Slums of Beverly Hillsi is a rather pleasant retelling of the rather unpleasant youth of a girl I know. Perhaps you know her too, as it turns out there's quite a whole lot of them.
The film is supposedly set in the 70s, but apparently a coupla decades later very little substantially changed. The bungalow "motel-people-insist-to-pretend-is-your-home", oddly reminescent of this place we used to rent for a few weeks in the Summer at the Black Sea ; the economically untenable living arrangements "for a good school district" ; the deeply neurotic, fundamentally inept males (of all biological ages), incapable of normal or at least easy function no matter the field ; the nonsense piled so high on top of previously unresolved nonsense on top of more nonsense that all you can do in a limited timeframe is have a steak at Denny's and pretend none of it ever happened ; the altogether accidental, deeply dysfunctional, meaningless goop of it all, so very much more America than "government by the people for the people" or "I pledge allegiance" or "I came to this country as a poor ..." or any other statement of oniric aspiration.
Natasha Lyonne is doing ok as a lovable young chick whose breasts keep changing as if the producers couldn't retain a double that wasn't a total flake, even if her Rhode Island accent is a tad disconcerting. Hey, they're Jewish, right ? Alan Arkin (he played the loser in Glengarry Glen Ross) is very convincing in the role of the 65 year old father raising three children, and doing a decent job of it, too. Marisa Tomei is a very good actress, which allows her to navigate the very difficult waters of "my uncle just grabbed my boob but whatever, it's just a boob, right ?". She's delicate and precise and carries the blondy through.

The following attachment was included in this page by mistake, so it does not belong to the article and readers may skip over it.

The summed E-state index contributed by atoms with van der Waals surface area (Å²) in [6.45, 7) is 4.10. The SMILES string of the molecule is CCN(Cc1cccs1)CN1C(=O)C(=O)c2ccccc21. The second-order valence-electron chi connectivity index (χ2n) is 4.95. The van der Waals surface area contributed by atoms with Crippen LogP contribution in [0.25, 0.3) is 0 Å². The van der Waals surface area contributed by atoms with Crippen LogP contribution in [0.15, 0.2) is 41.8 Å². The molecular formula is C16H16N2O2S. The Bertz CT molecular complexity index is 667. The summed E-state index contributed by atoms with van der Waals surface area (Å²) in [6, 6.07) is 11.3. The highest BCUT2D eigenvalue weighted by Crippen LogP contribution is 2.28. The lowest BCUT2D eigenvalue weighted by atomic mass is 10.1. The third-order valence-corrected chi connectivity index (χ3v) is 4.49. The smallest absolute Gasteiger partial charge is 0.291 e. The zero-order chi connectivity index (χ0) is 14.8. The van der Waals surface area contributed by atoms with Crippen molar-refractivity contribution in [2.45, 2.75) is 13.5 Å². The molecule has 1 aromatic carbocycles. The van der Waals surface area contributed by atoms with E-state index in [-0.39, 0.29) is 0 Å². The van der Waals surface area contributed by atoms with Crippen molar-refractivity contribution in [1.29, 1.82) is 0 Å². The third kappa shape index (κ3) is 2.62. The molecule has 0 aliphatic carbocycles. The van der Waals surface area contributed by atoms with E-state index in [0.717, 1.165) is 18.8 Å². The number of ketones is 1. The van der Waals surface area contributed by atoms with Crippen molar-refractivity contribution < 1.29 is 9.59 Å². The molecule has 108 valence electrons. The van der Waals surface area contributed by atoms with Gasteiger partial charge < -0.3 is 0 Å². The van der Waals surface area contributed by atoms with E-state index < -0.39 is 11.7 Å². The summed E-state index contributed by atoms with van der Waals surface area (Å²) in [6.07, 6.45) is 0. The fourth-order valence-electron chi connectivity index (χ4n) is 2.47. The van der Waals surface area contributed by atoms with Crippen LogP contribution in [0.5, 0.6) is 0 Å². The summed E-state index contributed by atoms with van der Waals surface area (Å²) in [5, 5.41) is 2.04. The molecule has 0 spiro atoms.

There's an overlong scene with a vibrator and dancing that I imagine was intended to be funny, or at least qualify the thing as a comedy. Maybe back in the 90s it actually was funny, who even knows anymore. Do you remember the 90s ? Lipreading and no new taxes, end of Communism and the first war to be won by America since WW2, "the service economy" aka "we'll grow rich doing each other's laundry" and the killer micro, strangely enough nothing fucking happened in the 90s. A gleeful sprint down a blind tunnel meanwhile abandoned, and thus forgotten. So it goes.
The decay, the coming night is already evident in the monologue of the rich guy, incomprehensible in the context of the film, inevitable in the context of the era - he wants some recognition, and can't for the life of him find someone capable of recognizing, or whose recognition'd be worth two shits or to any degree meaningful.
The next generation didn't stick around after that.———
- 1998, by Tamara Jenkins, with Natasha Lyonne, Alan Arkin, Marisa Tomei. [↩]